The Pitch "Originality? We don't need no stinkin' originality!" So sayeth Toshiba's ad agency, which commissioned this stunningly unimaginative Super Bowl spot (which we previously lampooned as the game's "Best Lost Cause"). Three slovenly friends enjoy the big game—sans authorized NFL logos, natch—while cheerleaders cartwheel by. Once the game's over, the couch potatoes switch over to HD DVD versions of Transformers and The Bourne Ultimatum—cinematic choices that allow them to add a couple of shapely females to the mix. All this entertainment can now be yours for the low, low price of $149.99! Yet given how badly HD DVD has slipped versus Blu-Ray in recent weeks, will Toshiba's meat-and-potatoes message (and quickie price reduction) save the day? A key making-of-the-ad detail reveals a sad truth.
The Spin Note the carefully selected buzz phrase "true high-definition"—as if something called "false high-definition" exists, too. Toshiba knows that millions of consumers are first introduced to high-def at the Super Bowl, where "normal" folks gorge on Buffalo wings at the homes of early adopters. (I, for one, first encountered high-def in the wild at a Super Bowl XXXVII party.) Those who want the HD buzz to continue, then, would be wise to upgrade to an HD DVD player—one that, the commercial is careful to stress, will make even your existing discs look better than you ever dared dream. How much better? Toshiba is glad you asked: It claims its players offer "up to six times the details of DVD." Yes, Toshiba has adopted the language of shady diet-pill purveyors that promise weight loss of "up to" 30 pounds.
Counterspin There's something to be said for Toshiba's earnestness, as consumers are begging to be educated about the merits of high-def DVD. But the follow-through here is as weak as the 1980s beer-commercial setup. Toshiba muddles its message by pointing out that HD DVD's resolution edge will make your current DVDs look better, too (a claim which some commentators will likely challenge). The company obviously thought such reassurance might comfort buyers who fear making the wrong HD bet, but doesn't it just make things even more confusing? It's almost as if Toshiba is resigning itself to losing the studio battle against Blu-ray, and will henceforth hawk HD DVD players as tools to goose existing DVD titles. If HD DVD players are just gonna be the cinematic equivalents of enhanced dial-up, isn't the cut-rate $149.99 price tag still a little high? Especially in light of Microsoft's decision yesterday to cut the price of the Xbox 360 add-on HD DVD player to $129.99.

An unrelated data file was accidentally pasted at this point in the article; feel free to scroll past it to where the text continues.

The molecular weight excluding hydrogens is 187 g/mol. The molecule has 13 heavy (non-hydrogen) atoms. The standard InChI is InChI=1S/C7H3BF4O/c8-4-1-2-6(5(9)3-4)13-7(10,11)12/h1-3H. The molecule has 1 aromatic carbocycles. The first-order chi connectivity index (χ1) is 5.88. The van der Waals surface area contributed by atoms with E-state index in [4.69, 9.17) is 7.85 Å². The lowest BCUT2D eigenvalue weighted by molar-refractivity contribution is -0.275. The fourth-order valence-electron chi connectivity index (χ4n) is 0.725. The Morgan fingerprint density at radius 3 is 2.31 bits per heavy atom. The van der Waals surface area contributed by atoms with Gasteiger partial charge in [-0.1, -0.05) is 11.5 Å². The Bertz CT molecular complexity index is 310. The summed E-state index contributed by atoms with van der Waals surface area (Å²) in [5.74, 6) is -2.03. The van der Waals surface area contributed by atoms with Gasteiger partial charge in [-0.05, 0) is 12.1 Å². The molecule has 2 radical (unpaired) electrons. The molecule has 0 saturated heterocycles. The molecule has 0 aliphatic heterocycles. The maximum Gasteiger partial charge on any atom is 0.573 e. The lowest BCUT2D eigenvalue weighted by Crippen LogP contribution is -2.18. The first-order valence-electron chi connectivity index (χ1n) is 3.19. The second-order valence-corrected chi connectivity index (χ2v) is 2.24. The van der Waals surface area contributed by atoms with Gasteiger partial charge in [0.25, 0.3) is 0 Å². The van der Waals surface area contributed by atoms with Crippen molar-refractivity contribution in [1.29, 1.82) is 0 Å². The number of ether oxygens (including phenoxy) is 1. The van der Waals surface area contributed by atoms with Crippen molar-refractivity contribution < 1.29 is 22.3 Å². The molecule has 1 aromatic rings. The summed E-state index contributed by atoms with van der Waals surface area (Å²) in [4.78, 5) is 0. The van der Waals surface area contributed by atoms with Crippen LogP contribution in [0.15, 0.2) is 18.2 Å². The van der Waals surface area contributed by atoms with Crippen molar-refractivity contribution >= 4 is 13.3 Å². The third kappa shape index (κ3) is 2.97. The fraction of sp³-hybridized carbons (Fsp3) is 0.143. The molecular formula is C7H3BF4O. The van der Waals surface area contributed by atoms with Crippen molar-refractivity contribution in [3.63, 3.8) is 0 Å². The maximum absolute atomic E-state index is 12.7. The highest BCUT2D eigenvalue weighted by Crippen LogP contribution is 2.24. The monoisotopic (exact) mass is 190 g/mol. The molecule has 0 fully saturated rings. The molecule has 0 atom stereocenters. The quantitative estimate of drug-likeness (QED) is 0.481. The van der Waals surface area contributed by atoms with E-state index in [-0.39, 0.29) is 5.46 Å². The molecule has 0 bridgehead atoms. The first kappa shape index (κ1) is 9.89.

Mission Accomplished? Every pundit and his dog has a take on the HD DVD vs. Blu-ray imbroglio nowadays, with the verdicts generally ranging from "HD DVD is dead" to "HD DVD is grievously wounded, but alive." Warner's decision to cast its lot with Sony may wind up being a business-school case study for years to come, yet another example of the Tipping Point phenomenon that has made Malcolm Gladwell an egghead demigod. Perhaps back-scene shenanigans led Warner to make that fateful choice, but don't underestimate how badly Toshiba botched its marketing. The company completely ignored the wow factor in favor of the staid consumer-education approach—a miscue we've criticized before. In the end, Toshiba may have simply gotten in over its head—its strength has long been value, not glamour. It certainly doesn't have the geek cache of Sony, which has been an HD leader for years. Huge case in point (and the insider detail alluded to atop this column): According to a member of this ad's production crew, Toshiba insisted that the spot be shot on HD instead of film. That meant breaking out some Sony cameras, which have become the industry standard. If you have to use your chief rival's HD hardware to make your own HD ad, that can't bode too well for your long-term prospects.
Hype-O-Meter 1.5 (out of 10). I was actually going to rate this higher because I have a soft spot for sincerity, but the lack of creativity becomes progressively more irritating after repeated viewings. A last gasp from a format that may soon go the way of the Vectrex—although, hey, you never know.